Cranberry-Quince Compote

by Joseph Erdos
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ImageNo Thanksgiving dinner table is complete without cranberry sauce. Cranberries and turkeys are both native to North America, so it's fitting that they have come to represent the holidays not to mention the wonderful pairing they make. Many of us have become accustomed to the cranberry sauce that slides out of a can. But it's really not that elegant. Cranberry sauce, compote, or chutney made from scratch is so much more special. For many years now I've been making one or the other. When guests who have only ever eaten canned sauce try my compote, they swear never to back to canned again. Fresh cranberries can be found everywhere in supermarkets this time of year. Combine them with other fruits and spices to create a very flavored sauce that everyone is sure to enjoy.

Cranberry compote can be made with a variety of fresh or dried fruits, which help to balance the tart flavor of the cranberries. I've tried all combinations: apples, pears, grapes, dates, and raisins. But the most unique combination I've created is with quince, a pear-like fruit originating from Asia. Like a cross between an apple and a pear with a light yellow-green skin, the quince is an immensely fragrant and flavorful fruit. Mostly quinces are a bit too astringent to eat raw and instead are used in cooking, baking, and jam-making. Quince can be found individually packaged in supermarkets during the fall and winter seasons. They are definitely worth picking up for this fall-fruit compote.

To prevent browning once cut, the quince, as with apples and pears, should be tossed in lemon or orange juice. For additional flavor, this recipe uses white wine and pomegranate molasses. If preferred, water can be substituted for the wine. Pomegranate syrup, such as grenadine, works well in place of the molasses. Or pomegranate juice can be added in the beginning instead of the wine or water. The compote can be made days in advance and will last for a week or two in the refrigerator.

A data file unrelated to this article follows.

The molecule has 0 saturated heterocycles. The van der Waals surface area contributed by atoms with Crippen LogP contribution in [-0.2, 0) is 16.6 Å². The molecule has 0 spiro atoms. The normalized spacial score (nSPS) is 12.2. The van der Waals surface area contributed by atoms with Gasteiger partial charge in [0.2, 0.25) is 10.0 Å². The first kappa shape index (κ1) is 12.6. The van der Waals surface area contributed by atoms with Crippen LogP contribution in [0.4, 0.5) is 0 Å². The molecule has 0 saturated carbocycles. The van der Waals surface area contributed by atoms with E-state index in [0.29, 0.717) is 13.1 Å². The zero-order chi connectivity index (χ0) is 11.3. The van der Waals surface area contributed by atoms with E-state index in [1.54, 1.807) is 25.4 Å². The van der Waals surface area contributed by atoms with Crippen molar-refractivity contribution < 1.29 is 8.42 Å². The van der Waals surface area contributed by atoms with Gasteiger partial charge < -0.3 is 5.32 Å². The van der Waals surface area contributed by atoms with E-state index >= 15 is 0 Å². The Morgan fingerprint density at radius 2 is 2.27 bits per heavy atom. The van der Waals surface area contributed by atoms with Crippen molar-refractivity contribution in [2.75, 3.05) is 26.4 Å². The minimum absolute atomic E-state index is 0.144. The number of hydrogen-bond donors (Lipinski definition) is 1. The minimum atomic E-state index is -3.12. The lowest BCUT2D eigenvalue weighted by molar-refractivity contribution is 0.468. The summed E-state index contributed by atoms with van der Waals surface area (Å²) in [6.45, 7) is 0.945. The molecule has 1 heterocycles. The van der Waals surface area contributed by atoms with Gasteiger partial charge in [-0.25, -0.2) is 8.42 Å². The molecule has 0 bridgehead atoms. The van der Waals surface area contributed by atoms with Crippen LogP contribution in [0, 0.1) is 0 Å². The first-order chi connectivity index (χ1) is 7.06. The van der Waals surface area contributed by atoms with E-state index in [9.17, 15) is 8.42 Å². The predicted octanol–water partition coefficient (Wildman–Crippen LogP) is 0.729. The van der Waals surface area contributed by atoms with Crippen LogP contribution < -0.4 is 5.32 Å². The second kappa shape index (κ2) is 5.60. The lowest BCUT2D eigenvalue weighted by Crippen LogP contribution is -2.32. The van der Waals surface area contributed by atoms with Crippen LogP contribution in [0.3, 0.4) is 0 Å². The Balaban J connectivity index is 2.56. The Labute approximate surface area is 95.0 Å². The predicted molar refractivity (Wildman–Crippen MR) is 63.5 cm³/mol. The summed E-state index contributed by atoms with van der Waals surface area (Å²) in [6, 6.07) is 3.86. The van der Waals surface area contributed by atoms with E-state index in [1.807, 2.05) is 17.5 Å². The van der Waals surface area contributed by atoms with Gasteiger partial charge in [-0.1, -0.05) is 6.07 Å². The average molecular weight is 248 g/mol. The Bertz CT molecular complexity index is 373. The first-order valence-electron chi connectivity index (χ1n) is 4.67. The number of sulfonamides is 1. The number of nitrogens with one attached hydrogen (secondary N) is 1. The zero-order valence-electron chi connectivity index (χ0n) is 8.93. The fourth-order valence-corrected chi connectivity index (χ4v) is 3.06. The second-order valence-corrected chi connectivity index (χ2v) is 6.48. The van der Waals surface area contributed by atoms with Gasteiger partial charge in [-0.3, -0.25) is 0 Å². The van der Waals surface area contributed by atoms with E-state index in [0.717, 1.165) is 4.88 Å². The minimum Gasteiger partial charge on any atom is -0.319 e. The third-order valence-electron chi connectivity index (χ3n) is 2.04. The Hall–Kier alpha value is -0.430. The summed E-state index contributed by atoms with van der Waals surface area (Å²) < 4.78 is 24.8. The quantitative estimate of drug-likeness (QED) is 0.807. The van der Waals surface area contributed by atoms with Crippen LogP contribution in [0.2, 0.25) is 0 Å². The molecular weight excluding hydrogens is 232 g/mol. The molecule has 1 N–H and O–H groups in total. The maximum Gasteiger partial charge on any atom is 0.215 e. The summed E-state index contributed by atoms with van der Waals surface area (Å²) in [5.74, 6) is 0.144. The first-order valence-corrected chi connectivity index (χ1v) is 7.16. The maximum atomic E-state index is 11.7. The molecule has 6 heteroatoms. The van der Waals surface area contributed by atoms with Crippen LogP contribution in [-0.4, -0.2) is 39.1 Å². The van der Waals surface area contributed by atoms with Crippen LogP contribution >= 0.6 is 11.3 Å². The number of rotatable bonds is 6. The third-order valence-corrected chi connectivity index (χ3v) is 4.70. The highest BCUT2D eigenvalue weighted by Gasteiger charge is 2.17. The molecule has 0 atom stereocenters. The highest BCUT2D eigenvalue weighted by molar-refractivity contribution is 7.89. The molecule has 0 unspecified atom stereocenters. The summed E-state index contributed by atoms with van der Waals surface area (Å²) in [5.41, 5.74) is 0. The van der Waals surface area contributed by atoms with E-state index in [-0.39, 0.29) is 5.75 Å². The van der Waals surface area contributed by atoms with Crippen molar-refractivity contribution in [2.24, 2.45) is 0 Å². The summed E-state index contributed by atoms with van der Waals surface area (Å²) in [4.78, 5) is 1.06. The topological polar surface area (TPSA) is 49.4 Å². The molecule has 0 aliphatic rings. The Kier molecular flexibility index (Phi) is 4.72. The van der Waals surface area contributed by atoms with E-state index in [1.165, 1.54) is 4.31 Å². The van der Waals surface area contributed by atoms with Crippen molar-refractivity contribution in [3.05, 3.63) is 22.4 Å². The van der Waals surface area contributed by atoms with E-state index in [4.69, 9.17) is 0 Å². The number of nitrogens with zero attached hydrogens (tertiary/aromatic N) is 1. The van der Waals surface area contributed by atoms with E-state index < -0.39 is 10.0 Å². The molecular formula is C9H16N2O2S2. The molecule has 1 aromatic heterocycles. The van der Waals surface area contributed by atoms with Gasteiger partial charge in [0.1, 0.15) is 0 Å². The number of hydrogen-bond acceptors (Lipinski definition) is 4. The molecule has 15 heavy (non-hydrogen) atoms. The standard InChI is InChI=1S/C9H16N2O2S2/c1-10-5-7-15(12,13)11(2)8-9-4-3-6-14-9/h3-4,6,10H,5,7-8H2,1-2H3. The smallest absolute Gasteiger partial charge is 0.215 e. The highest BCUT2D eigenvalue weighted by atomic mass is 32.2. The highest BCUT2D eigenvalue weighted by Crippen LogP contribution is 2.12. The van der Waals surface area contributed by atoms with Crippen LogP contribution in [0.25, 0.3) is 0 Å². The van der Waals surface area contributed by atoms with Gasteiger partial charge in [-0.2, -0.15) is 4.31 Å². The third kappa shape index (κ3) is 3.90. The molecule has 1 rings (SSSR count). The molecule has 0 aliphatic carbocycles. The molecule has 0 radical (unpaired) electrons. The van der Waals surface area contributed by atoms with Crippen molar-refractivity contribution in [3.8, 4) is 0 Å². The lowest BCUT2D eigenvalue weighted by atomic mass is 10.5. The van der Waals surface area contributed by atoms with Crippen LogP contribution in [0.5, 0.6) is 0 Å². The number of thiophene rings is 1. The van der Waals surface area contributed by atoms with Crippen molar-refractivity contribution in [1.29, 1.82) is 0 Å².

Cranberry-Quince Compote

3 cups fresh cranberries
1 cup granulated sugar
1/2 cup dry white wine
2 large quinces
1/2 cup fresh orange juice (about 1 orange)
1 tablespoon lemon zest (about 1 lemon)
1/4 cup pomegranate molasses
1/2 teaspoon ground cinnamon
1/4 teaspoon grated nutmeg

Combine cranberries, sugar, and wine a saucepan set over medium-low heat. Cook until cranberries pop and mixture is syrupy, about 8 minutes.

Meanwhile, peel, core, and cut quince into cubes. Toss with orange juice and lemon zest.

Add quince mixture, pomegranate molasses, cinnamon, and nutmeg to pan. Increase heat to medium-high and cook until quinces are tender, about 10 minutes. Let cool completely. Serve at room temperature or chilled.

Yield: 8 to 10 servings.

 

Joseph Erdos is a New York–based writer and editor, but above all a gastronomer and oenophile. He shares his passion for food on his blog, Gastronomer's Guide , which features unique recipes and restaurant reviews among many other musings on the all-encompassing topic of food. 

 

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